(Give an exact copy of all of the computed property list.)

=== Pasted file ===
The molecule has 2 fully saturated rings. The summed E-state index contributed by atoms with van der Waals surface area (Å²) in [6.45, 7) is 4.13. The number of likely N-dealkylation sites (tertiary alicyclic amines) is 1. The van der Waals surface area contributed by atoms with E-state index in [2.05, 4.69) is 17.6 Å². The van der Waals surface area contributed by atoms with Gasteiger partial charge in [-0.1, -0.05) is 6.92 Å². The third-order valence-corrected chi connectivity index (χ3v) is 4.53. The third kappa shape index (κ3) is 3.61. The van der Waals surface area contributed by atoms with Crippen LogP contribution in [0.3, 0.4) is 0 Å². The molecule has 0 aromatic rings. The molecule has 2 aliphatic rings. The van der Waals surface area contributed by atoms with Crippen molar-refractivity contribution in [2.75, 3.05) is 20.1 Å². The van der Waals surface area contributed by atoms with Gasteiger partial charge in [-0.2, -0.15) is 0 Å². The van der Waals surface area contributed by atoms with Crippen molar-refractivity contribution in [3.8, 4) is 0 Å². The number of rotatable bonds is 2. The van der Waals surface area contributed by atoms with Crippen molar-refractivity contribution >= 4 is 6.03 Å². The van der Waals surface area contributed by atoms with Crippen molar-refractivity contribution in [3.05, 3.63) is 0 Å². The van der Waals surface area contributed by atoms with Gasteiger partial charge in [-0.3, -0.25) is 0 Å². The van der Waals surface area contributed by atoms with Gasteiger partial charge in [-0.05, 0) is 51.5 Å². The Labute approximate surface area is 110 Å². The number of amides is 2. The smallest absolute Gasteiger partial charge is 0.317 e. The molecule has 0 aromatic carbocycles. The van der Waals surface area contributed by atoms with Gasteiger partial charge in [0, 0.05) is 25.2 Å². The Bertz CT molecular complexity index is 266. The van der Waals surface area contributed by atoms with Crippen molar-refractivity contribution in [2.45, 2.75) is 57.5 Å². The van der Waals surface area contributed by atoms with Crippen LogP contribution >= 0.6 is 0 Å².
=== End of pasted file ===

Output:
The molecule has 2 fully saturated rings. The summed E-state index contributed by atoms with van der Waals surface area (Å²) in [6.45, 7) is 4.13. The number of likely N-dealkylation sites (tertiary alicyclic amines) is 1. The van der Waals surface area contributed by atoms with E-state index in [2.05, 4.69) is 17.6 Å². The van der Waals surface area contributed by atoms with Gasteiger partial charge in [-0.1, -0.05) is 6.92 Å². The third-order valence-corrected chi connectivity index (χ3v) is 4.53. The third kappa shape index (κ3) is 3.61. The van der Waals surface area contributed by atoms with Crippen LogP contribution in [0.3, 0.4) is 0 Å². The molecule has 0 aromatic rings. The molecule has 2 aliphatic rings. The van der Waals surface area contributed by atoms with Crippen molar-refractivity contribution in [2.75, 3.05) is 20.1 Å². The van der Waals surface area contributed by atoms with Gasteiger partial charge in [-0.2, -0.15) is 0 Å². The van der Waals surface area contributed by atoms with Crippen molar-refractivity contribution in [3.8, 4) is 0 Å². The number of rotatable bonds is 2. The van der Waals surface area contributed by atoms with Crippen molar-refractivity contribution >= 4 is 6.03 Å². The van der Waals surface area contributed by atoms with Crippen molar-refractivity contribution in [3.05, 3.63) is 0 Å². The van der Waals surface area contributed by atoms with Gasteiger partial charge in [-0.3, -0.25) is 0 Å². The van der Waals surface area contributed by atoms with Gasteiger partial charge in [-0.05, 0) is 51.5 Å². The Labute approximate surface area is 110 Å². The number of amides is 2. The smallest absolute Gasteiger partial charge is 0.317 e. The molecule has 0 aromatic carbocycles. The van der Waals surface area contributed by atoms with Gasteiger partial charge in [0, 0.05) is 25.2 Å². The Bertz CT molecular complexity index is 266. The van der Waals surface area contributed by atoms with Crippen molar-refractivity contribution in [2.45, 2.75) is 57.5 Å². The van der Waals surface area contributed by atoms with Crippen LogP contribution >= 0.6 is 0 Å².